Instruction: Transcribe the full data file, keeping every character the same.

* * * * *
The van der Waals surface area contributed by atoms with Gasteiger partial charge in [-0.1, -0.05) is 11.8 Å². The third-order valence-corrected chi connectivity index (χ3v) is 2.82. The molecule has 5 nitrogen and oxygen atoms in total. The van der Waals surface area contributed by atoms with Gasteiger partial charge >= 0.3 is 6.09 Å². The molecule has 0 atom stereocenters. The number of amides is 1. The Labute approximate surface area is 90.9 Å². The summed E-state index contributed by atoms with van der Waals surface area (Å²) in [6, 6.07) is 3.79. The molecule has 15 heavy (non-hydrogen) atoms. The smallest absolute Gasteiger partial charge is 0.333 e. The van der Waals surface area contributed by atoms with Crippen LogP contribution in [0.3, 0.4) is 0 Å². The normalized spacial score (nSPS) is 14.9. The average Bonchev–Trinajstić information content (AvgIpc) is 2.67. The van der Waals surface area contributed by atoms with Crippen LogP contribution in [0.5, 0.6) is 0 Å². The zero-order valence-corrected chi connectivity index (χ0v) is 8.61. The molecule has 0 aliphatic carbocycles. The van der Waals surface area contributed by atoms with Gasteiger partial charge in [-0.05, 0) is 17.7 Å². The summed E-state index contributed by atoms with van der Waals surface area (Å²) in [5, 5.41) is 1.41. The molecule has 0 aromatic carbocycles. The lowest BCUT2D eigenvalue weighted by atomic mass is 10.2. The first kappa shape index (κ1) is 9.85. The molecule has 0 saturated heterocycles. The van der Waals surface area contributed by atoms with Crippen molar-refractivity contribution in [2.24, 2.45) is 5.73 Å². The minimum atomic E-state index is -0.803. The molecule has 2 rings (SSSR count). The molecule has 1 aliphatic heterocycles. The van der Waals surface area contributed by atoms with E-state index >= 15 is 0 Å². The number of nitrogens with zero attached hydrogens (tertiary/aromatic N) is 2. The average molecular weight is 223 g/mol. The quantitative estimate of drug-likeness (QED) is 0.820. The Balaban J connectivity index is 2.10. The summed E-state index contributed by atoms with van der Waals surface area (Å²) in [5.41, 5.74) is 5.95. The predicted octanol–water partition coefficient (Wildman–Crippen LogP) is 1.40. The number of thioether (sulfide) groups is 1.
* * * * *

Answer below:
The van der Waals surface area contributed by atoms with Gasteiger partial charge in [-0.1, -0.05) is 11.8 Å². The third-order valence-corrected chi connectivity index (χ3v) is 2.82. The molecule has 5 nitrogen and oxygen atoms in total. The van der Waals surface area contributed by atoms with Gasteiger partial charge >= 0.3 is 6.09 Å². The molecule has 0 atom stereocenters. The number of amides is 1. The Labute approximate surface area is 90.9 Å². The summed E-state index contributed by atoms with van der Waals surface area (Å²) in [6, 6.07) is 3.79. The molecule has 15 heavy (non-hydrogen) atoms. The smallest absolute Gasteiger partial charge is 0.333 e. The van der Waals surface area contributed by atoms with Crippen LogP contribution in [0.3, 0.4) is 0 Å². The normalized spacial score (nSPS) is 14.9. The average Bonchev–Trinajstić information content (AvgIpc) is 2.67. The van der Waals surface area contributed by atoms with Crippen LogP contribution in [0.5, 0.6) is 0 Å². The zero-order valence-corrected chi connectivity index (χ0v) is 8.61. The molecule has 0 aliphatic carbocycles. The van der Waals surface area contributed by atoms with Gasteiger partial charge in [-0.05, 0) is 17.7 Å². The summed E-state index contributed by atoms with van der Waals surface area (Å²) in [5, 5.41) is 1.41. The molecule has 0 aromatic carbocycles. The lowest BCUT2D eigenvalue weighted by atomic mass is 10.2. The first kappa shape index (κ1) is 9.85. The molecule has 0 saturated heterocycles. The van der Waals surface area contributed by atoms with Crippen molar-refractivity contribution in [2.24, 2.45) is 5.73 Å². The minimum atomic E-state index is -0.803. The molecule has 2 rings (SSSR count). The molecule has 1 aliphatic heterocycles. The van der Waals surface area contributed by atoms with E-state index >= 15 is 0 Å². The number of nitrogens with zero attached hydrogens (tertiary/aromatic N) is 2. The average molecular weight is 223 g/mol. The quantitative estimate of drug-likeness (QED) is 0.820. The Balaban J connectivity index is 2.10. The summed E-state index contributed by atoms with van der Waals surface area (Å²) in [5.41, 5.74) is 5.95. The predicted octanol–water partition coefficient (Wildman–Crippen LogP) is 1.40. The number of thioether (sulfide) groups is 1.